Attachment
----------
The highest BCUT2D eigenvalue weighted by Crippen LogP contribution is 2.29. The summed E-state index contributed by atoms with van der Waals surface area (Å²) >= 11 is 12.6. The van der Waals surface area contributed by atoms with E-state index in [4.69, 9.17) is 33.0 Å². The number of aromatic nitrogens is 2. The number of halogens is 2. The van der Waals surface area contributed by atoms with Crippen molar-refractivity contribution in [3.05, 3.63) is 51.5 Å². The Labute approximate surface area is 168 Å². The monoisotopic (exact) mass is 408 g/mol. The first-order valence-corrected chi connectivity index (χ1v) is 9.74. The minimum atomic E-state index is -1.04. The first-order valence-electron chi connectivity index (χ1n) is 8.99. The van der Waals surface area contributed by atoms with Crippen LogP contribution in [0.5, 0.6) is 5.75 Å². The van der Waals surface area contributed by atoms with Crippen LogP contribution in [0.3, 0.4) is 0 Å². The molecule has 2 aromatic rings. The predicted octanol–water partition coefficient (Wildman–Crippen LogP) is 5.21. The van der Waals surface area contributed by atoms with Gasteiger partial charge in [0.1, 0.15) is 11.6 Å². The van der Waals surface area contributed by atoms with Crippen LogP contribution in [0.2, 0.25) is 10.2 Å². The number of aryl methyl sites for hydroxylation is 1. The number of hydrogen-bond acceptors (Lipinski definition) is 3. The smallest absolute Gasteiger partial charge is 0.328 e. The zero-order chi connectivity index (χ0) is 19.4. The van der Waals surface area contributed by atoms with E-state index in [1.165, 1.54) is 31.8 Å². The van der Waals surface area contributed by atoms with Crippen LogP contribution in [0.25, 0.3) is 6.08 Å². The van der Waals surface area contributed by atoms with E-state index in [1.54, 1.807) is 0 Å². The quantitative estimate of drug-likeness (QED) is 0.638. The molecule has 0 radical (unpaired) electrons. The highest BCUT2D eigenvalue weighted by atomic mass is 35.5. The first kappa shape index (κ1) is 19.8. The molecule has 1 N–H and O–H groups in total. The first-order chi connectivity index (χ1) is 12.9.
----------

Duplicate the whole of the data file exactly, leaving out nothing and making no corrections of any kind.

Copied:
The highest BCUT2D eigenvalue weighted by Crippen LogP contribution is 2.29. The summed E-state index contributed by atoms with van der Waals surface area (Å²) >= 11 is 12.6. The van der Waals surface area contributed by atoms with E-state index in [4.69, 9.17) is 33.0 Å². The number of aromatic nitrogens is 2. The number of halogens is 2. The van der Waals surface area contributed by atoms with Crippen molar-refractivity contribution in [3.05, 3.63) is 51.5 Å². The Labute approximate surface area is 168 Å². The monoisotopic (exact) mass is 408 g/mol. The first-order valence-corrected chi connectivity index (χ1v) is 9.74. The minimum atomic E-state index is -1.04. The first-order valence-electron chi connectivity index (χ1n) is 8.99. The van der Waals surface area contributed by atoms with Crippen LogP contribution in [0.5, 0.6) is 5.75 Å². The van der Waals surface area contributed by atoms with Crippen LogP contribution in [0.3, 0.4) is 0 Å². The molecule has 2 aromatic rings. The predicted octanol–water partition coefficient (Wildman–Crippen LogP) is 5.21. The van der Waals surface area contributed by atoms with Gasteiger partial charge in [0.1, 0.15) is 11.6 Å². The van der Waals surface area contributed by atoms with Crippen LogP contribution in [0.2, 0.25) is 10.2 Å². The number of aryl methyl sites for hydroxylation is 1. The number of hydrogen-bond acceptors (Lipinski definition) is 3. The smallest absolute Gasteiger partial charge is 0.328 e. The zero-order chi connectivity index (χ0) is 19.4. The van der Waals surface area contributed by atoms with E-state index in [1.165, 1.54) is 31.8 Å². The van der Waals surface area contributed by atoms with Crippen LogP contribution in [0.25, 0.3) is 6.08 Å². The van der Waals surface area contributed by atoms with E-state index in [1.54, 1.807) is 0 Å². The quantitative estimate of drug-likeness (QED) is 0.638. The molecule has 0 radical (unpaired) electrons. The highest BCUT2D eigenvalue weighted by atomic mass is 35.5. The first kappa shape index (κ1) is 19.8. The molecule has 1 N–H and O–H groups in total. The first-order chi connectivity index (χ1) is 12.9.